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Between the Rows: Blueberries offer many benefits

  • A high bush blueberry bush at Wilder Hill Gardens in Shelburne Falls. For The Recorder/Pat Leutchman

  • Blueberries Metro Creative Graphics

  • The sweetheart bouquet that Lilian Jackman created for the bride and groom which includes, calla lilies, lisianthus and lantana.


Friday, August 05, 2016

Blueberries offer many benefits to the gardeners who want to grow more of their own food.

When I lived in Heath, I had access to the low-bush blueberry farms that operate there, but high-bush blueberries were among the first shrubs I planted.

I do not prefer one over the other, except that the highbush blueberries are larger and easier to pick.

Nowadays, low-bush blueberries to plant are much more available than they once were.

We are also fortunate that we live near Nourse Farm, which sells a variety of high-bush blueberries from Patriot and Reka — they begin bearing earlier in the season than Jersey and Nelson, which are late season bearers.

You can have fresh blueberries from your garden over a long season, into September. Having two or more varieties will also give you the cross pollination that is needed for good fruiting.

Requirements

Blueberries are native to North America and so are very hardy. They thrive during the cold of New England winters. They need a lot of sun, and cannot tolerate standing water in the spring. Well- drained soil with plenty of organic material is ideal. At the same time, they need adequate water during the growing season.

Here in New England, we don’t usually have to worry about having acidic soil, although we might have to work a little to get the soil to a 4.5 to 5.5 pH level.

A soil test will give you the pH and indicate how you can go about improving it for the blueberries. Fortunately, you can find fertilizers for acid-loving plants, like Espoma Holly Tone, or other fertilizers designed for rhododendrons or azaleas, at your garden center, or even soil acidifiers.

Fertilizing should be done in the spring, and a 2- to 4- inch bark mulch is a good idea. Besides conserving moisture, mulch will keep adding organic matter to the soil over time.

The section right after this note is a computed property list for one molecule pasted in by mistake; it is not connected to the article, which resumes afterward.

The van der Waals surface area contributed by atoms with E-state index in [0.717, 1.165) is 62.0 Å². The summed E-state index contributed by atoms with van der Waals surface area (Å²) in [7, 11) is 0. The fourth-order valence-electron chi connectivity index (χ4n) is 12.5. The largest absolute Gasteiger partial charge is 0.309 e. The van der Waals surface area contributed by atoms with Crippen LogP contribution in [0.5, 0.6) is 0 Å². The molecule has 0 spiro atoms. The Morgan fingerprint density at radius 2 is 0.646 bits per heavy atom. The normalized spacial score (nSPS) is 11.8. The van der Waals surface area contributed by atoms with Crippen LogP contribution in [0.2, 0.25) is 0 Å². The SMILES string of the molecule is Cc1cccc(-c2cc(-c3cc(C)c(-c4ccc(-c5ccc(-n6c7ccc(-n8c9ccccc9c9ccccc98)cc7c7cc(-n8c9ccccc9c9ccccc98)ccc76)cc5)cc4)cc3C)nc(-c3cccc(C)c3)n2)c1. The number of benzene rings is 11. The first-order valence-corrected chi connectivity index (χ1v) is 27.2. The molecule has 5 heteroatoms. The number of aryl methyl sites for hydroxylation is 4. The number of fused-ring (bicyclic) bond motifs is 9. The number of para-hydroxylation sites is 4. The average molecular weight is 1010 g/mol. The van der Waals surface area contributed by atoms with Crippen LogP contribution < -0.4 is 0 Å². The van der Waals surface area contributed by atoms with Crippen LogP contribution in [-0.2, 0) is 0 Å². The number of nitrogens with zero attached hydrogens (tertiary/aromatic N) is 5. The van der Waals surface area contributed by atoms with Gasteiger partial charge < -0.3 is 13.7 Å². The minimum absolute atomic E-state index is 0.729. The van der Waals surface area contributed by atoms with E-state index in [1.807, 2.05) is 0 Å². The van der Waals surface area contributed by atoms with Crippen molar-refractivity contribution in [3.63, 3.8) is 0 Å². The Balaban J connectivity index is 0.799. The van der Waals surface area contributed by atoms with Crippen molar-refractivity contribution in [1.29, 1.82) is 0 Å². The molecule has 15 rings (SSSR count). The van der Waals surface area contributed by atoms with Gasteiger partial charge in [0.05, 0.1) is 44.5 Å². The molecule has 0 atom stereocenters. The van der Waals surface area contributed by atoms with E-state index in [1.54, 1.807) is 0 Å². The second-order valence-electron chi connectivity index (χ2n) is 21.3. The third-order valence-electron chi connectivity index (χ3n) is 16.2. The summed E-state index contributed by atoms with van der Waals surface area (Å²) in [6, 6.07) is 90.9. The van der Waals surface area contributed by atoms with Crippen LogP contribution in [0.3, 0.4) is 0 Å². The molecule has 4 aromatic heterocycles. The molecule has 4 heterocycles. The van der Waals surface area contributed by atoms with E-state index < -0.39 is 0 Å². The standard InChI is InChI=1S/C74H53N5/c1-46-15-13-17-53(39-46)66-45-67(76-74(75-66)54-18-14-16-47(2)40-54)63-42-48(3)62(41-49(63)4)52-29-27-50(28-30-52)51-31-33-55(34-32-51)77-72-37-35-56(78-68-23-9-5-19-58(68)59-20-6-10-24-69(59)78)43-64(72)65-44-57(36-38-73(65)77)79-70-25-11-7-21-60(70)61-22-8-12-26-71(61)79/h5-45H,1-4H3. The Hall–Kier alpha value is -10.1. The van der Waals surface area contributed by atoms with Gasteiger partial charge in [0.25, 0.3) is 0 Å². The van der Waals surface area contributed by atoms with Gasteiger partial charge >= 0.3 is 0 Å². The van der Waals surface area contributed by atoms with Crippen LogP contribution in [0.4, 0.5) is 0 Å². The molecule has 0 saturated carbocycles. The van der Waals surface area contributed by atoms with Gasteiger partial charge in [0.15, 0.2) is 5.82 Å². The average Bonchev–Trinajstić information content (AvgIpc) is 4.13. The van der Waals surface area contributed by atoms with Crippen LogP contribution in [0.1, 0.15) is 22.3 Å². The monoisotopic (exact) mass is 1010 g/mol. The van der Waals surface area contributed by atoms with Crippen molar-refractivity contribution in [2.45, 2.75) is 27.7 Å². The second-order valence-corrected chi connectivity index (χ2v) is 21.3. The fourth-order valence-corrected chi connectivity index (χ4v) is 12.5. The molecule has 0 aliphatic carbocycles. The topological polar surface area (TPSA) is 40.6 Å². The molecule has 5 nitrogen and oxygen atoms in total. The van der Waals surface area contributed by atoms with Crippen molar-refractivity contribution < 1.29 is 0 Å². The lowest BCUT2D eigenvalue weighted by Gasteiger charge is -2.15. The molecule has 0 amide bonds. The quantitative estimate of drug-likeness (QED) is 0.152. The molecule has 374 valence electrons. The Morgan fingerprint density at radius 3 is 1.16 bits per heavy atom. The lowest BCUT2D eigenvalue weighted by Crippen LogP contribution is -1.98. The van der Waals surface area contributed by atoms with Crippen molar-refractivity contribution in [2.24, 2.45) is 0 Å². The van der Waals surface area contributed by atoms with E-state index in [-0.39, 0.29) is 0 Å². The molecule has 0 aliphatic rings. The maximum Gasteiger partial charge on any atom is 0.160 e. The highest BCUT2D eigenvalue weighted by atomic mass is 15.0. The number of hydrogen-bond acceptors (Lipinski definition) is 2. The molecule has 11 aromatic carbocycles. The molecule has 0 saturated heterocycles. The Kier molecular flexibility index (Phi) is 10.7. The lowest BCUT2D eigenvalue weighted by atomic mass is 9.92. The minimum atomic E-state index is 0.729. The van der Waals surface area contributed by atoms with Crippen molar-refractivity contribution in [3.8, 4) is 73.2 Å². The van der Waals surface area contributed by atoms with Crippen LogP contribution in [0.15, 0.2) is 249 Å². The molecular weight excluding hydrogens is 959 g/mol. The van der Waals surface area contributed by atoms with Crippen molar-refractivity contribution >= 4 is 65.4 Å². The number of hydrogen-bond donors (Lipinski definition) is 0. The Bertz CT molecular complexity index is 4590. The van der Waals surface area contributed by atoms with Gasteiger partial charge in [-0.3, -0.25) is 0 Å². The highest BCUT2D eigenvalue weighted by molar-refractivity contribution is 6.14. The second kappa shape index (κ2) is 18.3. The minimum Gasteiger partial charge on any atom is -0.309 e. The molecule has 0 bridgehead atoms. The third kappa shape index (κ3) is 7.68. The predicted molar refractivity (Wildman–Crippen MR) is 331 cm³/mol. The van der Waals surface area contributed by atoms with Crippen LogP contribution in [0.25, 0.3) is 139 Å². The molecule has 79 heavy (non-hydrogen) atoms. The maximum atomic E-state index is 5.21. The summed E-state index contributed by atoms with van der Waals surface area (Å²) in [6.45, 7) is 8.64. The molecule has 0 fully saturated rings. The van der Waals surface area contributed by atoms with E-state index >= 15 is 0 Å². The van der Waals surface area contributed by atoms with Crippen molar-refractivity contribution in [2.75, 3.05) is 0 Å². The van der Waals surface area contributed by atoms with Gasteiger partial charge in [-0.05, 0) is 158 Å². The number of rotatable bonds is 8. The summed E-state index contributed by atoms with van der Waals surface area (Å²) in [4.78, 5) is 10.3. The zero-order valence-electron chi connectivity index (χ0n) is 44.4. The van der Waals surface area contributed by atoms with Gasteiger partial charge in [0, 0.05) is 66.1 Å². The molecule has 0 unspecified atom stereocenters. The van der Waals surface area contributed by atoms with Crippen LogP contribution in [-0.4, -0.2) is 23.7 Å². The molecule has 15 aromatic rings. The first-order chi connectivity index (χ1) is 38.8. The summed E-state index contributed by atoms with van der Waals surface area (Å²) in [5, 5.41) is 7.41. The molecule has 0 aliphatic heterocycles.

Once blueberry bushes are planted, they are very easy to maintain. They suffer very little from pests or diseases.

They will not need pruning for several years. For myself, the only pruning I ever did was removing broken or dead branches in the spring.

However, there is a benefit to keeping the interior of the bush more open. Easier picking if nothing else.

Once you are regularly harvesting your berries, your biggest problem will be the birds.

I wish I had considered this when I planted my Heath blueberries in a long hedge. It was very difficult to manage a long netting arrangement to protect the berries. My four Greenfield blueberry bushes are planted in a square that will ultimately be netted in a block that is 10-by-10-foot square.

Benefits

There are many benefits for the gardener and the consumer of blueberries. A benefit for the gardener is that, unlike raspberries that need to be picked every day, blueberries will hang on the bush for several days until you can pick them. This means you can harvest a couple of times a week instead of making time every day.

And of course, I have already mentioned how little work it takes to maintain the bushes.

I have not mentioned their beauty, the tiny bell shaped blossoms in the spring and the beautiful red color in the fall. Blueberry bushes are a good alternative to the invasive euonymous, the burning bush.

For the consumer, the eater of blueberries, the first benefit is the berry’s deliciousness. Then there are the many ways it can be prepared, pies, muffins, salads, on your cereal or ice cream, or out of your hand.

Not only is there all that delciousness, there is the fact that blueberries are very good for you. Blueberries are ranked as having one the highest capacities of antioxidants among all fruits and vegetables. Antioxidents battle the free radicals that can attack healthy cells in the body. Cell damage contributes to cancer, heart disease, and decline in the immune system.

Anthrocyanins, the color pigments of red, purple and blue, are powerful antioxidents. They have been connected to lower risks of some cancers, urinary tract health, memory function and age related diseases. Needless to say, other fruits like strawberries and raspberries also contain anthrocyanins, but blueberries are richer.

To get the real health benefit of blueberries it would be necessary to eat about two cups of fresh berries a day, but I feel healthier with every cup of berries I enjoy.

Fortunately, fresh blueberries can be bagged up and popped into the freezer very easily and will lose little of their nutritional value. Blueberry crisp gives me a taste of summer all winter long.

Even without growing your own it is easy to find fresh blueberries in our area. Farm stands will be selling them as will farms like the Benson Place in Heath. You can also pick your own low bush berries at the Benson Place, or high bush at Wilder Hill Gardens in Conway.

When I was picking berries at Wilder Hill Gardens, I also got to admire the flower arrangements that owner Lilian Jackman was creating for her daughter’s wedding. Every single arrangement included a bit of blueberry foliage and fruit. The blueberries were a particular request of the bride and groom. For myself, I consider those blueberries a wish for years of a sweet, healthy and fruitful life together.

Pat Leuchtman had written and gardened since 1980. She lives in Greenfield. Readers can leave comments at her Web site: www.commonweeder.com